Susanna Caviglia will give a Brown Bag Lunch presentation on Thursday, December 5, at 12:15 pm. Her talk is entitled, “Seeing Through Touch, Touching with the Eyes: The Sensorial Construction of Rome in the Age of the Enlightenment.”

In 1775, the French traveler Gabriel-François Coyer recounts his rapture in the face of Rome’s ancient treasures and how he touched a statue to make sure that it was only lifeless marble. Expressing a conventional trope about the power of ancient culture, Coyer’s emotionally charged touching points to the changing relationship between objects and emotions in the age of the Enlightenment. Contemporary French travel accounts of Rome, however, reflect an ambiguous response to the physical encounter with the past. Although most visitors were culturally prepared to react with the proper intellectual intensity to individual artistic objects, they were disoriented by their haphazard urban context. Christian relics invaded pagan monuments, miraculous virgins competed with a vast culture of prostitution, ramshackle structures clung to monumental architecture, and ancient statues were made to hurl current political invectives. This spatial and temporal hybridity obstructed the elevated emotions these objects were meant to arouse. To counter this confusion, French travelers deployed their sensual responses to the city as a foundation upon which ancient stories and myths could be overlaid. French painters, who came to Rome to study, developed a representational apparatus that transformed this visual regime through the corrective power of touch. Instead of isolating objects for aesthetic reflection, they immersed themselves and their work in the material complexity of Rome, where touching fragments emerged as the primary motivator of a sensual awakening. Like Coyer’s hand, this emotional touching not only dispelled any anxiety about the superiority of the past but also brought a new understanding to the meaningful way in which its objects continued to structure daily life. In doing so, these painters constructed a new image of the city that travelers would come to understand as modern Rome.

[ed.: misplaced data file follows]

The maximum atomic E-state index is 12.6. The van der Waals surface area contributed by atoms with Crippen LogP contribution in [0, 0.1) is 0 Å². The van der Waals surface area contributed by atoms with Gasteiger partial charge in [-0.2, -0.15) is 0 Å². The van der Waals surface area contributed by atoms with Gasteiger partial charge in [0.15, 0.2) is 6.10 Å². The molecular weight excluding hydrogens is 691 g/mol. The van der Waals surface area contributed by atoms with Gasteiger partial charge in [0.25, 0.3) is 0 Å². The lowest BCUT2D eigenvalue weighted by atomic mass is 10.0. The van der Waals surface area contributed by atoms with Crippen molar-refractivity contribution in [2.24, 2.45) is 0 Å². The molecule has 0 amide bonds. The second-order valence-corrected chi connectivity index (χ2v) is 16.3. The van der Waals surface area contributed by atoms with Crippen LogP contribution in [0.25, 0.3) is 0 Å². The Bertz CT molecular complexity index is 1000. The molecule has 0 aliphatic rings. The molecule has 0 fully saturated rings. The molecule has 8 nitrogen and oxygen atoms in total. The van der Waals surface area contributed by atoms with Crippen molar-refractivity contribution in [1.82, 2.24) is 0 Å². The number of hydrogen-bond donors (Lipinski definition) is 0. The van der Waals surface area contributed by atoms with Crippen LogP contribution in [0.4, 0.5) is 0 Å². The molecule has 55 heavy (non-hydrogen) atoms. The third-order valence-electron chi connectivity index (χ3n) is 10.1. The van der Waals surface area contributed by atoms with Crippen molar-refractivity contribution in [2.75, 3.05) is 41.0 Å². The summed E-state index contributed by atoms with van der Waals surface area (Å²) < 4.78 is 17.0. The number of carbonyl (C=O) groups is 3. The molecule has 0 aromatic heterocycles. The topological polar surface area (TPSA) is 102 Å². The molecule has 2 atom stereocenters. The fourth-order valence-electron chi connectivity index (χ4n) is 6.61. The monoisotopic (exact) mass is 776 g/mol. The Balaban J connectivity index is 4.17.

Susanna Caviglia is Assistant Professor of Art, Art History, and Visual Studies at Duke University. She is the author of Charles-Joseph Natoire, 1700–1777 (Arthena, 2012), and History, painting and the seriousness of pleasure in the Age of Louis XV (Oxford Studies in the Enlightenment & Liverpool University Press, 2020). She has also published three edited volumes: L’événement tragiqueaux époques moderne et contemporaine: définition, représentations (with Michel Cassan, Presses Universitaires de Limoges, 2009), Le prince et les arts en France et en Italie, XIVe-XVIIIe siècles (Presses Universitaires de Limoges, 2011), and Body Narratives: Motion and Emotion in the French Enlightenment (Brepols, 2017). Before joining the Duke faculty in 2017, Caviglia taught at the University of Limoges (France) and the University of Chicago. In France, she acquired curatorial expertise working at the Centre Georges Pompidou, the musée Condé in Chantilly, and the musée du Louvre; she curated the exhibition Charles-Joseph Natoire (1700–1777), le dessin à l’origine de la création artistique at the musée des Beaux-Arts in Nîmes (2012). Caviglia is the Editor-in-Chief of the series The Body in Art (Brepols, 2017-). Her current project is entitled “Wandering in Rome: French travelers and the image of the early modern city,” in collaboration with Niall Atkinson (University of Chicago). Tracing the movements of French travelers to Rome, the book will reinterpret the ways in which mobile viewers reconceived and represented an emerging sense of both the history and future of Rome as a modern imperial capital.